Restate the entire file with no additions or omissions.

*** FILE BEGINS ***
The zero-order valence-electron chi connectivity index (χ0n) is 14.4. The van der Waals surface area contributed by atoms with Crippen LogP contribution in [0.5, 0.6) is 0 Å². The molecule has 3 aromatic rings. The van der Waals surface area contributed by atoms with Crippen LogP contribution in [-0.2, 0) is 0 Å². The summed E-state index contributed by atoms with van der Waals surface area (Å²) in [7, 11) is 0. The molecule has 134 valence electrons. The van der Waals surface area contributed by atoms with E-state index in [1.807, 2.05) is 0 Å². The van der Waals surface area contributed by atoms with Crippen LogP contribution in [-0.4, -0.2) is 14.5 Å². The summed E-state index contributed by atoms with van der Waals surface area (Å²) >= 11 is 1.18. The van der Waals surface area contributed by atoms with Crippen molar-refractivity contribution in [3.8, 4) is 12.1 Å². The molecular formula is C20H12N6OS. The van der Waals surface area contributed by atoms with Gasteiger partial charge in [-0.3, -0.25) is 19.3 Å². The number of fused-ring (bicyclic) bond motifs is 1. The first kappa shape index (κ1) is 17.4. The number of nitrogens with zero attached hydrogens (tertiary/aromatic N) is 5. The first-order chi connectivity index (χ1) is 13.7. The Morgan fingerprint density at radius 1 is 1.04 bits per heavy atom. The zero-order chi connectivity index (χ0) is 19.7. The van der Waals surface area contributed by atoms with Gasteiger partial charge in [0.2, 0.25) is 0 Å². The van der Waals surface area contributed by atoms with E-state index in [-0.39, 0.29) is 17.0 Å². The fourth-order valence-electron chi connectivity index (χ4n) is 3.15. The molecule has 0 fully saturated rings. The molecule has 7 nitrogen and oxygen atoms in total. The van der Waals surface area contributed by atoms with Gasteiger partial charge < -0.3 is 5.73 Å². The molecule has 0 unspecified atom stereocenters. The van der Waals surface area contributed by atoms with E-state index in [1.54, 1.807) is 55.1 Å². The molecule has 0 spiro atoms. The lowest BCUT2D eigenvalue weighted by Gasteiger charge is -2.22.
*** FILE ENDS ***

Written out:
The zero-order valence-electron chi connectivity index (χ0n) is 14.4. The van der Waals surface area contributed by atoms with Crippen LogP contribution in [0.5, 0.6) is 0 Å². The molecule has 3 aromatic rings. The van der Waals surface area contributed by atoms with Crippen LogP contribution in [-0.2, 0) is 0 Å². The summed E-state index contributed by atoms with van der Waals surface area (Å²) in [7, 11) is 0. The molecule has 134 valence electrons. The van der Waals surface area contributed by atoms with E-state index in [1.807, 2.05) is 0 Å². The van der Waals surface area contributed by atoms with Crippen LogP contribution in [-0.4, -0.2) is 14.5 Å². The summed E-state index contributed by atoms with van der Waals surface area (Å²) >= 11 is 1.18. The van der Waals surface area contributed by atoms with Crippen molar-refractivity contribution in [3.8, 4) is 12.1 Å². The molecular formula is C20H12N6OS. The van der Waals surface area contributed by atoms with Gasteiger partial charge in [-0.3, -0.25) is 19.3 Å². The number of fused-ring (bicyclic) bond motifs is 1. The first kappa shape index (κ1) is 17.4. The number of nitrogens with zero attached hydrogens (tertiary/aromatic N) is 5. The first-order chi connectivity index (χ1) is 13.7. The Morgan fingerprint density at radius 1 is 1.04 bits per heavy atom. The zero-order chi connectivity index (χ0) is 19.7. The van der Waals surface area contributed by atoms with Gasteiger partial charge in [0.2, 0.25) is 0 Å². The van der Waals surface area contributed by atoms with E-state index in [-0.39, 0.29) is 17.0 Å². The fourth-order valence-electron chi connectivity index (χ4n) is 3.15. The molecule has 0 fully saturated rings. The molecule has 7 nitrogen and oxygen atoms in total. The van der Waals surface area contributed by atoms with Gasteiger partial charge < -0.3 is 5.73 Å². The molecule has 0 unspecified atom stereocenters. The van der Waals surface area contributed by atoms with E-state index in [1.54, 1.807) is 55.1 Å². The molecule has 0 spiro atoms. The lowest BCUT2D eigenvalue weighted by Gasteiger charge is -2.22.